Choosing a Use Case for Your Bot
Welcome back! Yesterday, we got a brief overview of the Messenger platform. Today, we’ll dive into one of the most important parts of building a bot: knowing what bot to build.
To be able to figure this out, think of what you do. Is the bot for your business or product? This is closely tied to what your objective of building a bot is. A few common objectives I’ve seen:
• Drive sales
• Support customers 24/7
• Increase brand recall and preference
• Have fun, as an experiment
These objectives inform the KPIs (key performance indicators) that you set for your bot to know if it’s indeed useful. (The only real exception is if you’re building a bot for its own sake, in which case you’re evaluating your bot by whether you could complete it well or not.)
There are several main categories of bots that you could build depending on what you intend for your users to do; for example, you can create a news bot if you’re a blogger, or you can build a bot to help customers shop if you own an online store. Productivity is another major use case; bot builders help users track their spending or habits or the weather, among other things.
If you are in a well-defined vertical, such as travel or finance, then you can mash together the functional use cases above. An example would be a personal finance bot that helps users log expenses while providing up-to-date promotions from merchants.
After setting the general direction, brainstorm specific features that may be meaningful. You may want to build a news bot, but there are also features such as daily subscriptions, broadcasting, and chunking of articles that you have to consider. This is similar for other use cases too.
Another important factor in choosing a use case is whether you have the resources to fulfill all the features that you want the bot to have. Scoping out the resources needed for a bot is much like how you would determine sprints for a mobile app or website.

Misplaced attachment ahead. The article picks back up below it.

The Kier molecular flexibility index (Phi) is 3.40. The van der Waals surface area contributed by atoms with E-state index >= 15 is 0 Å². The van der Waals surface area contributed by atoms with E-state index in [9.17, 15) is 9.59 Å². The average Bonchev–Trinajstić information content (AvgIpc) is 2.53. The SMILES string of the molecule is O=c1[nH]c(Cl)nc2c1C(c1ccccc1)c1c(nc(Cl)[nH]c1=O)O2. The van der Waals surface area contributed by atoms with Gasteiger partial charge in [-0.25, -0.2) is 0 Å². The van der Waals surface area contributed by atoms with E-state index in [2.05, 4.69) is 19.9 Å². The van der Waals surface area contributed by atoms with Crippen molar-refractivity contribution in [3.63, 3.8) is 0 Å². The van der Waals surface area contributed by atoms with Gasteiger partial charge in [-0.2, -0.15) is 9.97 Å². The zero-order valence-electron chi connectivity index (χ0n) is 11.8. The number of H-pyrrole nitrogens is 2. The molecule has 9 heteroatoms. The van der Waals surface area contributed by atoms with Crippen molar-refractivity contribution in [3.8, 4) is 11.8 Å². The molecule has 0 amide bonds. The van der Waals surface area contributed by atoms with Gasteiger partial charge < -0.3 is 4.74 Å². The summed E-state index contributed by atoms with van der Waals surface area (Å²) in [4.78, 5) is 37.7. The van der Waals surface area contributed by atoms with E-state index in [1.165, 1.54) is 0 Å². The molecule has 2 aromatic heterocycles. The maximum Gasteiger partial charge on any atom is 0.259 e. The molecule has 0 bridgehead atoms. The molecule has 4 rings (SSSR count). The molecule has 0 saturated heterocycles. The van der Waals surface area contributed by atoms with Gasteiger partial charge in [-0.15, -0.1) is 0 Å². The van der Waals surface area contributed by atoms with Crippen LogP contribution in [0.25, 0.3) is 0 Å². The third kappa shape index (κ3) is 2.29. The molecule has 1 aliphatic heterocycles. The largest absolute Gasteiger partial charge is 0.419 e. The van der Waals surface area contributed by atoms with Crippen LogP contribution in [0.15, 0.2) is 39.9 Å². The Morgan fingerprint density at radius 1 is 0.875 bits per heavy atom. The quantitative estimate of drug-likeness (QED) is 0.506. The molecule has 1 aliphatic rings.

For example, you may be interested in building an intricate, 200-outcome choose-your-own-adventure bot. Without the right team who can produce interlacing storylines, commentary, and choices (and money), it will be difficult to deliver on this specific use case.
Timelines are essential in planning for a bot. Bots are touted as simple replacements for apps these days, but that doesn’t mean they are any easier to build if you want to build them well. Creating a high-quality, robust, and scalable bot can take two months from start to finish.
Knowing your features, resources, and the timeframe you have will inform your decision on whether the use case you choose is feasible, and having a clear idea of the objectives will determine if it is eventually used by the people you intended it for.
Restrictions and possibilities
Finally, you have to consider the restrictions and creative possibilities that the platform may have. For example, in Messenger’s case, you are not allowed to send subscription messages unless you fall in categories such as news, productivity, or personal trackers. You are also only allowed a 24-hour window to re-engage with the user since their last interaction with the bot.
Tomorrow, we’ll cover the basics of planning and writing bot dialog flows, giving your bot a voice!
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